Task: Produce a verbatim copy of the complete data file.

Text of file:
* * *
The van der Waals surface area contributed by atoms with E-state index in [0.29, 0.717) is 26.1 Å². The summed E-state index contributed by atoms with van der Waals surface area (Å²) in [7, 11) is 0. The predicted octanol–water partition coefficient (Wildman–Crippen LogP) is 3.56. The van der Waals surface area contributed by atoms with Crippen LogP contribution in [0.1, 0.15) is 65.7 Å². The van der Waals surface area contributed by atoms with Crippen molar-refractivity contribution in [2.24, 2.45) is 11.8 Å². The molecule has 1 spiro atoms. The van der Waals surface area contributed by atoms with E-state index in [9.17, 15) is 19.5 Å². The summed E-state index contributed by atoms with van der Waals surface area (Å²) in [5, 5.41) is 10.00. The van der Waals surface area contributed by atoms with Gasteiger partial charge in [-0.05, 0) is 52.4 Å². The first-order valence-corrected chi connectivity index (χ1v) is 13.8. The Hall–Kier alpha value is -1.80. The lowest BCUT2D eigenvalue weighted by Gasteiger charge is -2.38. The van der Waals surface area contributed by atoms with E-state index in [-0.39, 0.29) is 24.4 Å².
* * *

The van der Waals surface area contributed by atoms with E-state index in [0.29, 0.717) is 26.1 Å². The summed E-state index contributed by atoms with van der Waals surface area (Å²) in [7, 11) is 0. The predicted octanol–water partition coefficient (Wildman–Crippen LogP) is 3.56. The van der Waals surface area contributed by atoms with Crippen LogP contribution in [0.1, 0.15) is 65.7 Å². The van der Waals surface area contributed by atoms with Crippen molar-refractivity contribution in [2.24, 2.45) is 11.8 Å². The molecule has 1 spiro atoms. The van der Waals surface area contributed by atoms with E-state index in [9.17, 15) is 19.5 Å². The summed E-state index contributed by atoms with van der Waals surface area (Å²) in [5, 5.41) is 10.00. The van der Waals surface area contributed by atoms with Gasteiger partial charge in [-0.05, 0) is 52.4 Å². The first-order valence-corrected chi connectivity index (χ1v) is 13.8. The Hall–Kier alpha value is -1.80. The lowest BCUT2D eigenvalue weighted by Gasteiger charge is -2.38. The van der Waals surface area contributed by atoms with E-state index in [-0.39, 0.29) is 24.4 Å².